“Better that Ten Guilty Should Escape, than that One Innocent should Suffer.”
One innocent Hawaiian, named Heleiki, came very nearly being hung in San Francisco, under the authority of the Supreme Court of the United States. The report of his trial and release have already been published, but the case is one which presents many interesting and important points of consideration for judges, lawyers, witnesses, philanthropists, and all who can employ the sentiment of the old Roman poet, Terence: “Whatever concerns humanity, concerns myself.”
In referring to this case, we shall allude to events which transpired even before the murder of Capt. Hussey, of the William Penn, off Strong’s Island, on the 6th of November, 1852. In October of that year the schooner Glencoe was cut off and burnt, and every man killed, at Ebon, one of the Marshall Islands. The natives disposed of some of their plunder and money taken from the Glencoe, to Capt. Hussey. A few days subsequently, Capt. H. was killed by a native of Oahu, one of his sailors. By referring to the Friend of July, 1853, we there find published a letter written by Dr. Gulick, and dated “Ascension, Feb. 19, 1853,” and from this communication we quote as follows:
“It is reported that a California schooner has been cut off in the Radack Range, at Boston or Coville (Ebon is the native name) Island, and a whaleboat’s crew who arrived, too weak to walk, were also killed, as they crawled up the beach. * * * Several whaleships have since taken from that island considerable sums of money. Capt. Hussey, it is said, received over a thousand dollars. It was for this money that one of his crew, a Oahu native, killed him. That native has since been killed on Simpson’s Island, by one, it is said, whom he himself was about to shoot. Thus do ‘the dead bury their dead,’ and murderers execute murderers.”
Now, after nearly ten years have rolled away, certain persons belonging to the William Penn inform against the innocent Heleiki, and he is thrown into prison in San Francisco. Most providentially for the interests of justice, and the fate of Heleiki, Dr. Gulick was passing through San Francisco, soon after the man’s arrest. He visited him in prison, and became throughly convinced of his innocence. He now set to work with the spirit of a Howard. But we cannot go into a full detail of particulars, although they deserve to be collected and put into some permanent form for preservation. We hope when Dr. Gulick returns, that he will do it. Suffice it to say, that through the courtesy of United States Judges, the ability of able lawyers, the correspondence of consuls, the collecting of evidence, and, finally, the visit of a deputation of witnesses, sent to San Francisco by the Hawaiian Government, the man Heleiki is fortunate enough to escape without being hung and has returned to Honolulu.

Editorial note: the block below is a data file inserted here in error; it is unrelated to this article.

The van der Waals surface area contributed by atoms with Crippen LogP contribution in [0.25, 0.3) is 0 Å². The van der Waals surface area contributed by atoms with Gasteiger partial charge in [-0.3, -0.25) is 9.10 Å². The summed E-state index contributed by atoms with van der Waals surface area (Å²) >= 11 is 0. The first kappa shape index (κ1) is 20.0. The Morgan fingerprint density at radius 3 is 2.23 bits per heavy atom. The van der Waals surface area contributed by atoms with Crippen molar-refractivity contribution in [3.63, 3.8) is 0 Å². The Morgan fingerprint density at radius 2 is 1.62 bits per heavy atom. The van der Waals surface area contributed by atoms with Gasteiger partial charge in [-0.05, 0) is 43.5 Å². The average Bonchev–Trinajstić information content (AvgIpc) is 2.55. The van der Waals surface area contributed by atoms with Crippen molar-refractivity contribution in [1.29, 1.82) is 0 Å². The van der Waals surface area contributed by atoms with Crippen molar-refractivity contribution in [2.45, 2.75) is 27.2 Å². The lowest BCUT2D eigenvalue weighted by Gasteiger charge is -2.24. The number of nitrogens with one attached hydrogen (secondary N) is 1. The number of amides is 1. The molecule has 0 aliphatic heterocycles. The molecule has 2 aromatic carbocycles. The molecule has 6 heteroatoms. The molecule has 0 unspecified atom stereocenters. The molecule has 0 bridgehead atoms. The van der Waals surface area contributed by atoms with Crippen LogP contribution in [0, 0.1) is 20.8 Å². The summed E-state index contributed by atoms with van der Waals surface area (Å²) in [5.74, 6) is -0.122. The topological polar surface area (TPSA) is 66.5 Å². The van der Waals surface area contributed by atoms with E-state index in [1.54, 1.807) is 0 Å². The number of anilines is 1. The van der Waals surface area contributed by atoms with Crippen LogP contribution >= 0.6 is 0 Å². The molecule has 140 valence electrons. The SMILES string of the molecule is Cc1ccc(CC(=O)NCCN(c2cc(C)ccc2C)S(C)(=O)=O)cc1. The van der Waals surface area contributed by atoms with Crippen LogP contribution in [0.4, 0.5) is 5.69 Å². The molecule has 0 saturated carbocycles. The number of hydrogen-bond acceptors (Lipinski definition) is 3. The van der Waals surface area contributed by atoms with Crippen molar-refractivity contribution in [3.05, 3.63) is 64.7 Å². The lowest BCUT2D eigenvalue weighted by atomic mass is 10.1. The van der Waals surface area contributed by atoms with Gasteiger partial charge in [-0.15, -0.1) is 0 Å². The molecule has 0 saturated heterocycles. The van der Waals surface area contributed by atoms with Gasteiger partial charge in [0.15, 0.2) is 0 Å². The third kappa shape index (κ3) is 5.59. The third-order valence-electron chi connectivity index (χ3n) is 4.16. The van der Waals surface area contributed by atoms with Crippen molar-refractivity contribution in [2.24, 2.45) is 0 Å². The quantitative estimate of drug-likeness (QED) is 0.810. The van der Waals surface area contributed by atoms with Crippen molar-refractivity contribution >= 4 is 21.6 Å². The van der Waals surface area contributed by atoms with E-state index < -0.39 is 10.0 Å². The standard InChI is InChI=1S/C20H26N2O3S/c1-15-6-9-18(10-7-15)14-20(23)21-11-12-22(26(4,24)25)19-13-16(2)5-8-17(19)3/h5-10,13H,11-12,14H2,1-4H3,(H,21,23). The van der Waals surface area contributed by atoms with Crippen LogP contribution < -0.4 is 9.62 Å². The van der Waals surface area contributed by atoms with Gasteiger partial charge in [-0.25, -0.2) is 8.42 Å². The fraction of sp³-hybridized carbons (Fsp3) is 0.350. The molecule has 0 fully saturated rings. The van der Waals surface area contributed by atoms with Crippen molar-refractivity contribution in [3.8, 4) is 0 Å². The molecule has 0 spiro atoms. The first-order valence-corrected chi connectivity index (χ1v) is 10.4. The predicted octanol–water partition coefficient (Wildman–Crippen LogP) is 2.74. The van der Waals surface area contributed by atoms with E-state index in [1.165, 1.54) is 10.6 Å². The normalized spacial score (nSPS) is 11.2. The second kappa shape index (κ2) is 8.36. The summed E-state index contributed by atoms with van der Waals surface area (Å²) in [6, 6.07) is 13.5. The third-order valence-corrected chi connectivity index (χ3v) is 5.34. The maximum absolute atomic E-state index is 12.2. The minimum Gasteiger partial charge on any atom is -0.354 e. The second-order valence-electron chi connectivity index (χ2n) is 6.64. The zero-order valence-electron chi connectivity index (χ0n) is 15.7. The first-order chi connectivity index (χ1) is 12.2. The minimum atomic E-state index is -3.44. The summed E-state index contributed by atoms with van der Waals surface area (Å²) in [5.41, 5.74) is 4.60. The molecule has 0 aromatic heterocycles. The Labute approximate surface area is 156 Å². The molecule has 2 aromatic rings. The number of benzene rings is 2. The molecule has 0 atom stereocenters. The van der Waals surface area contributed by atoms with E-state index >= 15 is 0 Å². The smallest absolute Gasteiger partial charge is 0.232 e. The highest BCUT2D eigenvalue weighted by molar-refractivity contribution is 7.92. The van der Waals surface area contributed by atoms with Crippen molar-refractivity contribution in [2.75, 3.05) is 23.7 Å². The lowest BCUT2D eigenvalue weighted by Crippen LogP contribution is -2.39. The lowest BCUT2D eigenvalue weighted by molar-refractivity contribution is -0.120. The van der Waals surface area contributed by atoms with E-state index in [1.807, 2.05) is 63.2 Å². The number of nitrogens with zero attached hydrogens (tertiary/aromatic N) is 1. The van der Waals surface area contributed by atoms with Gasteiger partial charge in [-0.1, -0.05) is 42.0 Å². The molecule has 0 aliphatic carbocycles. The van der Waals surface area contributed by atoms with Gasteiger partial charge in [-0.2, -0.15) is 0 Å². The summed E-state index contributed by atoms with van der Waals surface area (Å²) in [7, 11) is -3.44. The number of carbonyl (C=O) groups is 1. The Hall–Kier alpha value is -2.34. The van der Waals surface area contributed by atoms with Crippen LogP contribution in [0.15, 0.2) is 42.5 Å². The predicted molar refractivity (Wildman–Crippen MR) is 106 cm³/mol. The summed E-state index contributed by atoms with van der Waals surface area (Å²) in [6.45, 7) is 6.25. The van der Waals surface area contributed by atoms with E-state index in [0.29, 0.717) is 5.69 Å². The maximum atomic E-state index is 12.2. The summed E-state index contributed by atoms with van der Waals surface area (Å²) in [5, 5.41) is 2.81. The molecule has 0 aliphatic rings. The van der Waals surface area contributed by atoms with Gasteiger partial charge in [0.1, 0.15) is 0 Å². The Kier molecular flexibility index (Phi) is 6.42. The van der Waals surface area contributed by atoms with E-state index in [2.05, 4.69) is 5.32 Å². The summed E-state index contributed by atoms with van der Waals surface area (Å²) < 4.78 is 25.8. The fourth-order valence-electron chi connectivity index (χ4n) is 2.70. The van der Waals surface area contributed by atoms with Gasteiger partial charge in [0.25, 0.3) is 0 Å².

This case is most interesting and important for several reasons:
1. The man’s life is saved, and the innocent escapes a felon’s doom, on the evidence of men belonging to a copper-colored race! Mark you, there are some parts of the professedly civilized world, where the testimony of His Honor Judge Ii would not have been admitted. It is only recently that his evidence would have been admitted in the State Courts of California; but to the honor of the U. S. Court, there was no question upon this point.
2. The Hawaiian Government has shown a magnanimity and zeal in behalf of one of its humblest subjects, when falsely accused in a foreign land, worthy the most enlightened, most civilized, and most Christian nation on earth. We feel proud to dwell under its broad Ægis. Here let us remark, that while citizens of the United States may feel proud of their Supreme Court, and Englishmen may feel proud of their high Courts, so may Hawaiians be equally proud of their Supreme Court, presided over by such judges as Chief Justice Allen, Judge Roberson, and Judge Ii—the latter having just returned from his most honorable mission to California.
3. This is a case which cheers the heart of the missionary and philanthropist.
4. This is a case which should teach witnesses that they ought to be very cautious how they swear as to the identity of a man, after ten years have elapsed.
[See earlier article: Government officials to go to California to defend a Hawaiian citizen. 1863.]
(Friend, 5/1/1863, p. 33)
Particularly interesting to note that Caesar Kapaakea — son of Kamanawa II, the first man (an ali’i no less) to be executed under the Hawaiian Kingdom’s newly enacted, missionary-influenced code of laws–was so moved to cross thousands of miles of ocean to ensure justice for a fellow Hawaiian.